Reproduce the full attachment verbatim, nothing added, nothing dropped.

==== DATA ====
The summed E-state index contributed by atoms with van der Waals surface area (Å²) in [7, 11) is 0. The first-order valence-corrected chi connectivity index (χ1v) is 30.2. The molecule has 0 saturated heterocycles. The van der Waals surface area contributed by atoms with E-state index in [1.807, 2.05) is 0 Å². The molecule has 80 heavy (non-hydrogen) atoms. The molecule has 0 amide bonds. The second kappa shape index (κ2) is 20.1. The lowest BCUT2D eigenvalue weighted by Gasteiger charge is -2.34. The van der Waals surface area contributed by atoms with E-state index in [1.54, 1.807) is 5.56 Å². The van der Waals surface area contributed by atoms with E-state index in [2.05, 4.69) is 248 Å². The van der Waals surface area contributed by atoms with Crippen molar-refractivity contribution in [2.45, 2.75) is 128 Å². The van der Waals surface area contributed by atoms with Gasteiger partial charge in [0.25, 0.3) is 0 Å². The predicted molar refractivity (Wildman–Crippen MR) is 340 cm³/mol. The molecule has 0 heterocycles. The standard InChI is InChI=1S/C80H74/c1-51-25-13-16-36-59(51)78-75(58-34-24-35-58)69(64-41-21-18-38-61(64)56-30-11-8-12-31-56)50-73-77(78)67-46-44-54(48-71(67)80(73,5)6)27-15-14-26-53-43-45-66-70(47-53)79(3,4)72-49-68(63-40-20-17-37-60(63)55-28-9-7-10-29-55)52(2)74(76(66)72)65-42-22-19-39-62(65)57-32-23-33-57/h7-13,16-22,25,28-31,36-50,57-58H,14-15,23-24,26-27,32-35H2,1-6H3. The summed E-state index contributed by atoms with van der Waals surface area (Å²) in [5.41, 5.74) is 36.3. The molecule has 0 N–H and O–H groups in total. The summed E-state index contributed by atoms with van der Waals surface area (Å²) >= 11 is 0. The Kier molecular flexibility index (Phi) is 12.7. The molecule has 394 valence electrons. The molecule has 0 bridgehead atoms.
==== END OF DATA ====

The summed E-state index contributed by atoms with van der Waals surface area (Å²) in [7, 11) is 0. The first-order valence-corrected chi connectivity index (χ1v) is 30.2. The molecule has 0 saturated heterocycles. The van der Waals surface area contributed by atoms with E-state index in [1.807, 2.05) is 0 Å². The molecule has 80 heavy (non-hydrogen) atoms. The molecule has 0 amide bonds. The second kappa shape index (κ2) is 20.1. The lowest BCUT2D eigenvalue weighted by Gasteiger charge is -2.34. The van der Waals surface area contributed by atoms with E-state index in [1.54, 1.807) is 5.56 Å². The van der Waals surface area contributed by atoms with E-state index in [2.05, 4.69) is 248 Å². The van der Waals surface area contributed by atoms with Crippen molar-refractivity contribution in [2.45, 2.75) is 128 Å². The van der Waals surface area contributed by atoms with Gasteiger partial charge in [0.25, 0.3) is 0 Å². The predicted molar refractivity (Wildman–Crippen MR) is 340 cm³/mol. The molecule has 0 heterocycles. The standard InChI is InChI=1S/C80H74/c1-51-25-13-16-36-59(51)78-75(58-34-24-35-58)69(64-41-21-18-38-61(64)56-30-11-8-12-31-56)50-73-77(78)67-46-44-54(48-71(67)80(73,5)6)27-15-14-26-53-43-45-66-70(47-53)79(3,4)72-49-68(63-40-20-17-37-60(63)55-28-9-7-10-29-55)52(2)74(76(66)72)65-42-22-19-39-62(65)57-32-23-33-57/h7-13,16-22,25,28-31,36-50,57-58H,14-15,23-24,26-27,32-35H2,1-6H3. The summed E-state index contributed by atoms with van der Waals surface area (Å²) in [5.41, 5.74) is 36.3. The molecule has 0 N–H and O–H groups in total. The summed E-state index contributed by atoms with van der Waals surface area (Å²) >= 11 is 0. The Kier molecular flexibility index (Phi) is 12.7. The molecule has 394 valence electrons. The molecule has 0 bridgehead atoms.